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Plans to Involve CPCs in Education Questioned

February 15, 2008

MANAGUA – The Education Ministry’s plans to involve controversial Sandinista neighborhood groups in the public education system is raising some eyebrows.
“We’re proposing that the Education Ministry, National Police and Councils of Citizen Power (CPCs) organize security in every school,” Education Minister Miguel de Castilla said last week at an event inaugurating the beginning of the school year.
De Castilla, a supporter of the Sandinista government’s CPCs, has been using the support of the citizen councils to construct new schools, and has said he also plans to use CPCs in a nationwide literacy campaign.
Though it’s too early in the school year to tell how important of a role the CPCs will be given in schools, De Castilla’s plans come as part of President Daniel Ortega’s push to involve his CPCs in virtually all areas of government and civil society.
Critics say the groups are a Sandinista tool to consolidate party influence throughout the country.
Gloria Aguirre, gender secretary for the Nicaraguan Teacher’s Union (ANED), said that CPCs could be used to help a teacher in case a kid wants to drop out of school, “To help track the kids so they aren’t lost from the system.”
However, Aguirre added, she remains skeptical about the CPCs’ role in the schools. “If the CPCs come to supervise me in the classroom, or try to change curriculum, I wouldn’t agree with them,” she said.
ANDEN organizational secretary Jorge Díaz said the CPCs may become a hot issue in the classrooms this year.
“It will depend on how CPCs are implemented in each school. There are teachers that are against using the CPCs for propaganda.
It’s possible there will be a reaction against them,” he told The Nica Times.
However, he said, it’s too early to predict how it will play out, since classes just started last week.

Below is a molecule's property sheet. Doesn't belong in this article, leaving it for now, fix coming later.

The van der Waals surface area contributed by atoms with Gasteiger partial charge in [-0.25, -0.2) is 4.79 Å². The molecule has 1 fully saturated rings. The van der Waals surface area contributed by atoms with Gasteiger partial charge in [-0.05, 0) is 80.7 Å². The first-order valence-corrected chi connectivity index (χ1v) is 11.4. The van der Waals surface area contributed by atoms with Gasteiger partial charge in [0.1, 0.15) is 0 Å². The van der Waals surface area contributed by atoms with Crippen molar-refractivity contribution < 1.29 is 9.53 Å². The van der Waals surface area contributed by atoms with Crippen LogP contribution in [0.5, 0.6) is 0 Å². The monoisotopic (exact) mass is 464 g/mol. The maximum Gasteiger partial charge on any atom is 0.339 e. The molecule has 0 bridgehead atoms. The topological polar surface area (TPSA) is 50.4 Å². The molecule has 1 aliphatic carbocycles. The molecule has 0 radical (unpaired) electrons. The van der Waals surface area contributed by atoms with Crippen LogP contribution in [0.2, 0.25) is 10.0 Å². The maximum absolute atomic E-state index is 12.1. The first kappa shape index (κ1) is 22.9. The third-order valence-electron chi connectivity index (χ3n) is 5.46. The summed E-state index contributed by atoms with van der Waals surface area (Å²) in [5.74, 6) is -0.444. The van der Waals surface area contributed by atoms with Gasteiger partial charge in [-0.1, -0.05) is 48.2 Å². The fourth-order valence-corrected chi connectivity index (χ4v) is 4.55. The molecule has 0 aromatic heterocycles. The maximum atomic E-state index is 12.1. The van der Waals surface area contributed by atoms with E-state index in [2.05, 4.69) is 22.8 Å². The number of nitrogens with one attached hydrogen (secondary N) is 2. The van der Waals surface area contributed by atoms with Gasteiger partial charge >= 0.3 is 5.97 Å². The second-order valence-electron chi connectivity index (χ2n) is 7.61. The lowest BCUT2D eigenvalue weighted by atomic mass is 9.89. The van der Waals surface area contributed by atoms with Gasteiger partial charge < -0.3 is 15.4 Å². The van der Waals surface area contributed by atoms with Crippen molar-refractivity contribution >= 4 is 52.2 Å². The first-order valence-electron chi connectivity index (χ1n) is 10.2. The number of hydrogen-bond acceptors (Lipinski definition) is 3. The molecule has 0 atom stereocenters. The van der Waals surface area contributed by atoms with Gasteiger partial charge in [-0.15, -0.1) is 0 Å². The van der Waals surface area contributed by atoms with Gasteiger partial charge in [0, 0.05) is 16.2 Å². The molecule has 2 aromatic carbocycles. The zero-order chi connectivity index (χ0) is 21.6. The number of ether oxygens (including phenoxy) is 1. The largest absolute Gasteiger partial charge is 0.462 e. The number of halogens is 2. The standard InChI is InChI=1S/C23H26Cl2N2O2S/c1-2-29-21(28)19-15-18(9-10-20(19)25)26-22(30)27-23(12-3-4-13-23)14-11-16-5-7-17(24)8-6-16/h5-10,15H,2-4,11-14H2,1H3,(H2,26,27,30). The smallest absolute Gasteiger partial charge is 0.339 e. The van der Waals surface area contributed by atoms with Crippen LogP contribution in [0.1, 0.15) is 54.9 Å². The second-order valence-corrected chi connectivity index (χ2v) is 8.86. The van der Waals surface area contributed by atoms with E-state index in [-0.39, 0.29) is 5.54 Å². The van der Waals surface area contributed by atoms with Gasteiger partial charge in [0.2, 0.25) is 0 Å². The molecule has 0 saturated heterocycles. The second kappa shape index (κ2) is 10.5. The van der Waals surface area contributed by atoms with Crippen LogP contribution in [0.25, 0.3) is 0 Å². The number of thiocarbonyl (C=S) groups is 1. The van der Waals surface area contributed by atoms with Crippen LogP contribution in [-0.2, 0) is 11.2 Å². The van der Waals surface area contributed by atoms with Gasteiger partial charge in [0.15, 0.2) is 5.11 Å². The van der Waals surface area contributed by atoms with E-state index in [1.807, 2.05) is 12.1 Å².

In his speech during the first day of school last week, De Castilla said the Education Ministry has signed an historic agreement with the National Police to beef up security around the schools when afternoon classes get out. Heightened security is part of an effort to get students to come to school in hopes of double student enrollment to more than 2 million by 2012.
The biggest challenge, De Castilla has said, are afternoon classes. Parents, particularly in Managua, have expressed reluctance to have their kids leaving school in the evening due to security concerns (NT, Feb. 1).
National Police spokesman Alonso Sevilla said under the agreement, signed last month, police will be on constant patrols within a 400-meter radius of 283 schools around the country.
“We’ll be looking to combat drug and alcohol abuse and other crime,” Sevilla told The Nica Times.
He said the CPCs will be “another organization” that will support increased security at schools by keeping lines of communication open between the community and cops.
The CPCs’ support will add to support cops receive from the private sector, transportation sector and other community organizations.
“It’s nothing special,” he said of the CPCs’ participation.
The Nica Times was unable to reach De Castilla for comment this week.
 

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